Conservation agriculture as a climate change resilient option - Case studies in Asia and Africa
Natural ecosystems, in their altered states, have always been relied upon to support continuity of
agriculture production and ecosystem services such as flood and erosion control, mediation of water quality,
stream flow regulation, microclimate regulation, and biodiversity in its various forms. Improper agricultural
practices can reduce the ability of ecosystems to provide food and other services. But efforts to promote
food security and environmental sustainability can often reinforce each other and enable all farmers to adapt
to and mitigate the impact of climate change and other stresses. Some of these efforts would be based on
appropriate technologies such as Conservation Agriculture (CA) and practices that restore natural ecosystems
and improve the resilience of farming systems, thus enhancing food security.
CA principles translate into a number of locally-devised and applied practices that work simultaneously
through contextualized crop-soil-water-nutrient-pest-ecosystem management at a variety of scales.
According to FAO (2008, 2012), the adoption of CA has resulted in savings in machinery, energy use and
carbon emissions, a rise in soil organic matter content and biotic activity, less erosion, increased crop-water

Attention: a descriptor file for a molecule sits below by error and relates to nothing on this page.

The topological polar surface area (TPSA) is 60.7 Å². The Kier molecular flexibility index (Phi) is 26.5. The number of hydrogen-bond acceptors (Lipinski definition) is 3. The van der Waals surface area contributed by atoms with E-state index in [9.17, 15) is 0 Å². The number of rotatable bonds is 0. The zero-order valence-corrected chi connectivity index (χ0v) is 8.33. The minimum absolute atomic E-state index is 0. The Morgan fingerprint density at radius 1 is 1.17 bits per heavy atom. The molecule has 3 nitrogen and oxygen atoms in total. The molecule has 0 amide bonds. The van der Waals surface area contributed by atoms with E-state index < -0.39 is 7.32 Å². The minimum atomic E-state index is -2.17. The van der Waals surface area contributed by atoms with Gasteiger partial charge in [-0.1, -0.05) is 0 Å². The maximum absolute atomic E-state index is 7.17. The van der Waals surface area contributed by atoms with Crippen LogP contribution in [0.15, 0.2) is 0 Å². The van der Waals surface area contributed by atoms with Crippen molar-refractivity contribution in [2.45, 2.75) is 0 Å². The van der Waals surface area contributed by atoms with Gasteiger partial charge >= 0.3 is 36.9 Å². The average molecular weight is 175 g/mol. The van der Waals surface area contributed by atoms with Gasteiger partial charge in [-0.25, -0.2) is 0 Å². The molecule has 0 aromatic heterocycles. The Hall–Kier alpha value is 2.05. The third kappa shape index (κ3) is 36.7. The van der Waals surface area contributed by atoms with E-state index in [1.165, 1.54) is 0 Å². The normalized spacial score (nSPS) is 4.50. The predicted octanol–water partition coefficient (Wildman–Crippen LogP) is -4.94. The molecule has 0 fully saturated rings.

availability and thus resilience to drought, improved recharge of aquifers and reduced impact of the variability
in weather associated with climate change (drought, floods, heat, cold).
In Asia and the Pacific region, the rate of increase in crop yields has slowed and yield gains are becoming
difficult to maintain because of the degradation of land and water resources upon which agriculture is
depends. In the region, agriculture in general has been changing from traditional subsistence farming
to ‘modern’ commercial farming at different rates in different nations. This has led to specialization in
commercialized farming with mechanization, intensive tillage and increased agrochemical use, leading to
destruction of soil health and soil ecosystem functions. The use of high levels of external inputs and laboursaving
technologies has resulted, in some cases, to abandoning some of the important ecologically-based
practices such as crop rotation and diversified cropping (Kassam et al. 2014).
The agro-ecosystems in Africa are facing increasing pressures as a result of rapid population growth,
agricultural and livestock intensification characterised by progressive reduction in farm sizes, and
unsustainable land use and management practices. The land and freshwater resource base, associated
biodiversity and populations whose livelihoods and food security depend on those resources, are threatened
by land degradation, declining productive capacity of croplands and rangelands, deforestation and
encroachment of agriculture into wetlands. Climate change and variability aggravates these threats.
|Date of issued|
Sustainable Land Management
Sustainable Crop Production Intensification
|Publisher||Japan International Research Center for Agricultural Sciences|
|Rights||Japan International Research Center for Agricultural Sciences|